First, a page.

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Gene Ther. 2009 Nov;16(11):1340-52. doi: 10.1038/gt.2009.85. Epub 2009 Jul 9.

Mannitol-facilitated CNS entry of rAAV2 vector significantly delayed the neurological disease progression in MPS IIIB mice.

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  • 1The Center for Gene Therapy, The Research Institute at Nationwide Children's Hospital, Department of Pediatrics, College of Medicine and Public Health, The Ohio State University, Columbus, OH 43205, USA.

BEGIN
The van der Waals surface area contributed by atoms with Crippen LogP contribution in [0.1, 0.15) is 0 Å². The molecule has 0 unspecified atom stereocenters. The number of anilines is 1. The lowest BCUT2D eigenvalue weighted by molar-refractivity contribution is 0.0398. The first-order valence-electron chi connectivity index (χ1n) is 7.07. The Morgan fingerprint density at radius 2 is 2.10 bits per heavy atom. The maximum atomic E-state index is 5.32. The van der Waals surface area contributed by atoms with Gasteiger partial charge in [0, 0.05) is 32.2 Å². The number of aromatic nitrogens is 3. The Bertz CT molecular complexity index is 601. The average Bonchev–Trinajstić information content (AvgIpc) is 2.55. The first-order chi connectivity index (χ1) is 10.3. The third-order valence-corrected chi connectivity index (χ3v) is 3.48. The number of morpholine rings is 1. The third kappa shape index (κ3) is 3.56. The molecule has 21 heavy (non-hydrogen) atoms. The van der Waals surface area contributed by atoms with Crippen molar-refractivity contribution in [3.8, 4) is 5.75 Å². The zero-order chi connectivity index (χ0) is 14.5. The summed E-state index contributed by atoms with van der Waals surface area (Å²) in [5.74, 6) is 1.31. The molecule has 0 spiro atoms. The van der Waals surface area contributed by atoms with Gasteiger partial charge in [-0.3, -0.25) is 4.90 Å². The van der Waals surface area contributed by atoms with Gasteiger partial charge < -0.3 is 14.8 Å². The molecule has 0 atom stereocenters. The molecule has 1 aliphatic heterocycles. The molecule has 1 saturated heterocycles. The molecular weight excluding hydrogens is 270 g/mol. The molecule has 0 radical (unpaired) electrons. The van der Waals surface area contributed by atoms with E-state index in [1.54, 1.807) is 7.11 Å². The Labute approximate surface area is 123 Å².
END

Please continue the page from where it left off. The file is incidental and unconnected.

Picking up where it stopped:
The presence of the blood-brain barrier (BBB) presents the most critical challenge in therapeutic development for mucopolysaccharidosis (MPS) IIIB, a lysosomal storage disease with severe neurological manifestation, because of alpha-N-acetylglucosaminidase (NaGlu) deficiency. Earlier, we showed a global central nervous system (CNS) transduction in mice by mannitol-facilitated entry of intravenous (IV)-delivered recombinant adeno-associated viral serotype 2 (rAAV2) vector. In this study, we optimized the approach and showed that the maximal transduction in the CNS occurred when the rAAV2 vector was IV injected at 8 min after mannitol administration, and was approximately 10-fold more efficient than IV delivery of the vector at 5 or 10 min after mannitol infusion. Using this optimal (8 min) regimen, a single IV infusion of rAAV2-CMV-hNaGlu vector is therapeutically beneficial for treating the CNS disease of MPS IIIB in adult mice, with significantly extended survival, improved behavioral performance, and reduction of brain lysosomal storage pathology. The therapeutic benefit correlated with maximal delivery to the CNS, but not peripheral tissues. This milestone data shows the first effective gene delivery across the BBB to treat CNS disease. The critical timing of vector delivery and mannitol infusion highlights the important contribution of this pretreatment to successful intervention, and the long history of safe use of mannitol in patients bodes well for its application in CNS gene therapy.

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